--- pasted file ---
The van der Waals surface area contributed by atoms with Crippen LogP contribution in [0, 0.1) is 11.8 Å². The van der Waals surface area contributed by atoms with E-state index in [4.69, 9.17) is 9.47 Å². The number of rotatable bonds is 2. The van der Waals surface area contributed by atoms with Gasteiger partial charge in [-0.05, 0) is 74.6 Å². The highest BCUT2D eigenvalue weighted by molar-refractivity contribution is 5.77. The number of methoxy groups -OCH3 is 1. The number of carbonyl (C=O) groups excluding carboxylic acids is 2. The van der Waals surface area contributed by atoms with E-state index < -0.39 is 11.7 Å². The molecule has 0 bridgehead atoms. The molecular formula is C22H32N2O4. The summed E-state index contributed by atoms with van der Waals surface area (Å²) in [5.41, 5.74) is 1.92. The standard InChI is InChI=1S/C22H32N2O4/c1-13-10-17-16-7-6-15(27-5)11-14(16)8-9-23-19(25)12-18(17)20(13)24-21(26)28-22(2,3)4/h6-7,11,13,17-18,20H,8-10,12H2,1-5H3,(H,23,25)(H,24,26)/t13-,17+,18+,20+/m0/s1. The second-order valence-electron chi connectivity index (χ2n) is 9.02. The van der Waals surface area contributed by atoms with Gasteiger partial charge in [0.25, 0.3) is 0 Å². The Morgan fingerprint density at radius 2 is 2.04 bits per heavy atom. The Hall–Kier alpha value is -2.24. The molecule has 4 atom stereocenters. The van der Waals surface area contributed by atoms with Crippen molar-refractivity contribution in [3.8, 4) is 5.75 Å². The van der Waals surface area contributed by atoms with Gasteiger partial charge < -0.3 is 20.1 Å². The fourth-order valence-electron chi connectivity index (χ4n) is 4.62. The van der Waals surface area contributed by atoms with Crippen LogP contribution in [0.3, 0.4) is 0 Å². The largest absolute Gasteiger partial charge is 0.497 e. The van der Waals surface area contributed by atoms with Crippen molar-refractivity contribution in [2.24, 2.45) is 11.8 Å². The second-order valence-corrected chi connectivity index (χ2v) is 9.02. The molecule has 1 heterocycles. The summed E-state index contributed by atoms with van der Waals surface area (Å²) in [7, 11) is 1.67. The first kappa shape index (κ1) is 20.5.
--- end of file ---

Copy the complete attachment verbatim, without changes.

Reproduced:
The van der Waals surface area contributed by atoms with Crippen LogP contribution in [0, 0.1) is 11.8 Å². The van der Waals surface area contributed by atoms with E-state index in [4.69, 9.17) is 9.47 Å². The number of rotatable bonds is 2. The van der Waals surface area contributed by atoms with Gasteiger partial charge in [-0.05, 0) is 74.6 Å². The highest BCUT2D eigenvalue weighted by molar-refractivity contribution is 5.77. The number of methoxy groups -OCH3 is 1. The number of carbonyl (C=O) groups excluding carboxylic acids is 2. The van der Waals surface area contributed by atoms with E-state index < -0.39 is 11.7 Å². The molecule has 0 bridgehead atoms. The molecular formula is C22H32N2O4. The summed E-state index contributed by atoms with van der Waals surface area (Å²) in [5.41, 5.74) is 1.92. The standard InChI is InChI=1S/C22H32N2O4/c1-13-10-17-16-7-6-15(27-5)11-14(16)8-9-23-19(25)12-18(17)20(13)24-21(26)28-22(2,3)4/h6-7,11,13,17-18,20H,8-10,12H2,1-5H3,(H,23,25)(H,24,26)/t13-,17+,18+,20+/m0/s1. The second-order valence-electron chi connectivity index (χ2n) is 9.02. The van der Waals surface area contributed by atoms with Gasteiger partial charge in [0.25, 0.3) is 0 Å². The Morgan fingerprint density at radius 2 is 2.04 bits per heavy atom. The Hall–Kier alpha value is -2.24. The molecule has 4 atom stereocenters. The van der Waals surface area contributed by atoms with Crippen molar-refractivity contribution in [3.8, 4) is 5.75 Å². The van der Waals surface area contributed by atoms with Gasteiger partial charge < -0.3 is 20.1 Å². The fourth-order valence-electron chi connectivity index (χ4n) is 4.62. The van der Waals surface area contributed by atoms with Crippen LogP contribution in [0.3, 0.4) is 0 Å². The largest absolute Gasteiger partial charge is 0.497 e. The van der Waals surface area contributed by atoms with Crippen molar-refractivity contribution in [2.24, 2.45) is 11.8 Å². The second-order valence-corrected chi connectivity index (χ2v) is 9.02. The molecule has 1 heterocycles. The summed E-state index contributed by atoms with van der Waals surface area (Å²) in [7, 11) is 1.67. The first kappa shape index (κ1) is 20.5.